Let’s face it; some gardeners love to tempt fate. The flower that blooms once a decade, the plant that eats hamburger and the plant that stinks up the neighborhood all have their place in the environment. The thistle, however, is an invasive, noxious weed. Should you decide, like the 13th century Scots who staved off an invasion by bare-footed Norsemen, that there’s a place for this plant in your garden, be prepared for the consequences. Even in Scotland where it is a national symbol, thistles are considered unwanted weeds.
Buy cheap seed to sow your lawn—anything with more than 15 percent weed seed is sure to contain thistle seed. Sow seed at less than the recommended rate—thistles flourish in thin lawns and bare spaces in gardens. Never pull a thistle or dig it out—they will thin themselves.
Propagate thistle in cool, wet spring and fall weather. Biennial thistles, like musk and plumeless thistle, can produce thousands of seeds per plant but perennial thistles, like the Canada thistle, may produce only 40 to 80 seeds per plant. Plants need not be pinched--the seed heads will form, mature and fly off from July through frost.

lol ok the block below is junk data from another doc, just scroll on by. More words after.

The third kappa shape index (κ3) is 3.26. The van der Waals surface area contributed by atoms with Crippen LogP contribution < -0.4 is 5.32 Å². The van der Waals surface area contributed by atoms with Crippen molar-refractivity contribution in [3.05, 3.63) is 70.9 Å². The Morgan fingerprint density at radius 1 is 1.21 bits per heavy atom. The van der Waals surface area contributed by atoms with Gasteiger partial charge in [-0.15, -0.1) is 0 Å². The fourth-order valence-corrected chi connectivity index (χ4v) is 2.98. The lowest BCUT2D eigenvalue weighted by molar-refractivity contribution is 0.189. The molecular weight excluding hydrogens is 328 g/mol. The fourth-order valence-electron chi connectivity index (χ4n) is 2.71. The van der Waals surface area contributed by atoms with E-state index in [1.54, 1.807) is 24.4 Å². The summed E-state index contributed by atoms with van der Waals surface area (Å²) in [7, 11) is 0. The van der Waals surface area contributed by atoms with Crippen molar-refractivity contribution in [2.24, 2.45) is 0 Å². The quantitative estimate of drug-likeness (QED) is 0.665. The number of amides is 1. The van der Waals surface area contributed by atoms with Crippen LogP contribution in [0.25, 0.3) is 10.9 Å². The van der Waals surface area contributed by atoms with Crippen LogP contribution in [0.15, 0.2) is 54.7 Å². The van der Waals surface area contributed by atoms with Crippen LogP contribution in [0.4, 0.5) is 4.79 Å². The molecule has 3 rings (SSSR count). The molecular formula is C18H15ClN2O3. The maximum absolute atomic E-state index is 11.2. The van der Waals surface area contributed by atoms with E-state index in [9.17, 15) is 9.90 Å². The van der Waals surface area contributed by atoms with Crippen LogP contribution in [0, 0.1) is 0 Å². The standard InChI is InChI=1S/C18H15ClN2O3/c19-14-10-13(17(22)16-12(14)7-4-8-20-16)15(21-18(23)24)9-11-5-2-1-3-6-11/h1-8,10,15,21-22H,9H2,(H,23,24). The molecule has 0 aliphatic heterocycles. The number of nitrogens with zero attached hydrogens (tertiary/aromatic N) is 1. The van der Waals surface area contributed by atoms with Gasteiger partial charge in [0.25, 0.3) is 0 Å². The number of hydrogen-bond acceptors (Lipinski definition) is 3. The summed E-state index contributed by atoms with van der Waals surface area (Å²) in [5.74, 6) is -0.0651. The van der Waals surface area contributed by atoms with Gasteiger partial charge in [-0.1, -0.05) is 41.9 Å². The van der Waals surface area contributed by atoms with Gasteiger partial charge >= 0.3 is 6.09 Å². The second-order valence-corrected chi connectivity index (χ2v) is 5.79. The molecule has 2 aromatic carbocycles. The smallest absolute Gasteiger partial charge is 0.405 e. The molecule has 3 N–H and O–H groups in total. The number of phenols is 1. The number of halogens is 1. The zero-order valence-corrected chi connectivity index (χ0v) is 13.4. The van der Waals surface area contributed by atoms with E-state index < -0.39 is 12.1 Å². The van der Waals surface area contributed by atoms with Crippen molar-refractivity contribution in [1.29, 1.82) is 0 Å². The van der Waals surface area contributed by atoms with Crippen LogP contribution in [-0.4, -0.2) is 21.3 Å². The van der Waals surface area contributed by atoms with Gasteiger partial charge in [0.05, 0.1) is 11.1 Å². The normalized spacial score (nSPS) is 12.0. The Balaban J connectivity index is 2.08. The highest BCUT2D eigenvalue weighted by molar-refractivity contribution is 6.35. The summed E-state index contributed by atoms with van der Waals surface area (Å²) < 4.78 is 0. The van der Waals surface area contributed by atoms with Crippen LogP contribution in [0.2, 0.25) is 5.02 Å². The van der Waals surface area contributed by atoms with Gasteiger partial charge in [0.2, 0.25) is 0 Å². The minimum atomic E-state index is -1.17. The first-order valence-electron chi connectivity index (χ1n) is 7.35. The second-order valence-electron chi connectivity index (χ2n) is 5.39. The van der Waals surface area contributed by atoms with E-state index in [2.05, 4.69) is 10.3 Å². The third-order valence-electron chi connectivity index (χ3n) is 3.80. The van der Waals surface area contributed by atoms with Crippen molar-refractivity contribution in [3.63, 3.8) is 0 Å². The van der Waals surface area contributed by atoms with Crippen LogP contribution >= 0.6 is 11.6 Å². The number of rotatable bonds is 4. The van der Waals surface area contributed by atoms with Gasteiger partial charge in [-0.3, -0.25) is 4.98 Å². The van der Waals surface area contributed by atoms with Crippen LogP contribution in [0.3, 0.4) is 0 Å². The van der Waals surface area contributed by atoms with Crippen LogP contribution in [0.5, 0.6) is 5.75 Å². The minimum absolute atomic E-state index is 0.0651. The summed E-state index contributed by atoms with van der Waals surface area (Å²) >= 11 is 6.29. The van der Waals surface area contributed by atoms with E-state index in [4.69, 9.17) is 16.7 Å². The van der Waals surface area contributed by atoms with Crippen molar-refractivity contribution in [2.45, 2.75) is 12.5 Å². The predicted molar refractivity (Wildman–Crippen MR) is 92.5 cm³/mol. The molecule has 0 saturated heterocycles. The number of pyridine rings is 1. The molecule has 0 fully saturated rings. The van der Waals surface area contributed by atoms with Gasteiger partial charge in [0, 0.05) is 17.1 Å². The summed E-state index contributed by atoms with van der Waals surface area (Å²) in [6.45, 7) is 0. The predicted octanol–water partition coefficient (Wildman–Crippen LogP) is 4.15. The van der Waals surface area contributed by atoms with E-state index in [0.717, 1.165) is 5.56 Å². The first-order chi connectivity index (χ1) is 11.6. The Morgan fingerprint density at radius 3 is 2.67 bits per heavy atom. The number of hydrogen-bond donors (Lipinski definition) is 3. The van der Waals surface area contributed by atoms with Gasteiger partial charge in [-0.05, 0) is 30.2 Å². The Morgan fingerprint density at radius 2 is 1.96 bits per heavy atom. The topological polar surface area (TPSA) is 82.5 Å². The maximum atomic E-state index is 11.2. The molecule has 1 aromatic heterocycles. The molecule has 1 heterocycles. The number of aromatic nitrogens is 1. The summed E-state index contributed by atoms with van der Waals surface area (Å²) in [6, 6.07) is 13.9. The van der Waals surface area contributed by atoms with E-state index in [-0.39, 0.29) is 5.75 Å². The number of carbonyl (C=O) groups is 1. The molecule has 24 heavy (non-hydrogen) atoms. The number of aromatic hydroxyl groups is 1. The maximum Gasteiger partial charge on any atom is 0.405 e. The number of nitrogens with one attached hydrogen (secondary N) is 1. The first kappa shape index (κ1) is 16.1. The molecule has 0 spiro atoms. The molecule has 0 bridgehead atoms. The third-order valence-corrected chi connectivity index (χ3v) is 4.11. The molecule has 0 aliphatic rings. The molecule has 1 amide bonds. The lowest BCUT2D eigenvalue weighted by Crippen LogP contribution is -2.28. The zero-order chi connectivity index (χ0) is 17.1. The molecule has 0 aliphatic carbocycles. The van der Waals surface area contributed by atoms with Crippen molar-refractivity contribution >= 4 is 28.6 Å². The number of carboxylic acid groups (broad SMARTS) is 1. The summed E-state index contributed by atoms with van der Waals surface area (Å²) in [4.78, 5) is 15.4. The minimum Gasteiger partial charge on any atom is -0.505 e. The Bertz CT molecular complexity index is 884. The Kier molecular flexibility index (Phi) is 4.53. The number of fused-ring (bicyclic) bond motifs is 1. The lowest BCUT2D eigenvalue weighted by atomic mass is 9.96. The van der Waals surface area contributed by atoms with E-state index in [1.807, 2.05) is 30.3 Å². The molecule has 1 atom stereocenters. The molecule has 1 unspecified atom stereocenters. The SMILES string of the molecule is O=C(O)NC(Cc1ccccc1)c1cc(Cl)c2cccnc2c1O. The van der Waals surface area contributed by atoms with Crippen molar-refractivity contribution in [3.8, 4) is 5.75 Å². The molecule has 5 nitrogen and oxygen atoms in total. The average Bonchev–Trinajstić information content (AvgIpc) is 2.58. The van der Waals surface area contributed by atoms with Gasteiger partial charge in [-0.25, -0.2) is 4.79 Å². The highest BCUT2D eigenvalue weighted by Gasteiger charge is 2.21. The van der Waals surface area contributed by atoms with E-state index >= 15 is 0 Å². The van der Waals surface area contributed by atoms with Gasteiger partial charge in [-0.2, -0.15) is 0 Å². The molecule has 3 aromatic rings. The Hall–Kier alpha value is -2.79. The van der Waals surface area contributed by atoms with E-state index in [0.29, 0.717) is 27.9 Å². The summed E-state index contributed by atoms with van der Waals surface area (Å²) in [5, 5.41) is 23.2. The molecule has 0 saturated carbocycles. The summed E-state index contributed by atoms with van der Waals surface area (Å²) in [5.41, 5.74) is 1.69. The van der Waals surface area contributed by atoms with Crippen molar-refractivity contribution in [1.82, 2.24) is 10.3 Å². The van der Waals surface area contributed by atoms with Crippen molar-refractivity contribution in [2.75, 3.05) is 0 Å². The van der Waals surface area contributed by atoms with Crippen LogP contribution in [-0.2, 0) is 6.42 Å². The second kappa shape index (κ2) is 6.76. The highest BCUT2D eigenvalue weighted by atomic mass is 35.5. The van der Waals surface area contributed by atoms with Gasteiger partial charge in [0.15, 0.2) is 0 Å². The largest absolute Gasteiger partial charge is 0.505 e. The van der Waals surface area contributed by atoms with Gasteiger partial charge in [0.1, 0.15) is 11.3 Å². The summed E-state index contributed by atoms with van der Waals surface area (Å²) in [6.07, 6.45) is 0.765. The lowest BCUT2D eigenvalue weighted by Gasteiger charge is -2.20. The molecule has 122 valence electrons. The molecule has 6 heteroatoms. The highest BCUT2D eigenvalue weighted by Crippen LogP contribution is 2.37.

Apply fertilizer to adjoining areas but never to thistles or plants that surround them—the less fertile the soil, the better. When surrounding grasses become dormant or die, thistles thrive. Under no circumstances should herbicides that include glyphosate, 2,4-D, dicamba or combinations of these be used to eliminate grasses; thistle is sensitive to these chemicals and can strangle grass without any help.
Weed around rosettes growing in beds and lawns in the fall. These are baby thistles that will bloom the following season. Canada thistle, a perennial, is especially vulnerable and digging rosettes every fall will result in plants that never mature.
Delay mowing lawns until the grass is so long that you must remove more than a third of the leaf to achieve the proper height. This practice weakens the lawngrass and gives perennial thistles, like Canada, Flodman and wavyleaf, more time to develop rosettes and spread roots, which can put up more rosettes, between mowings.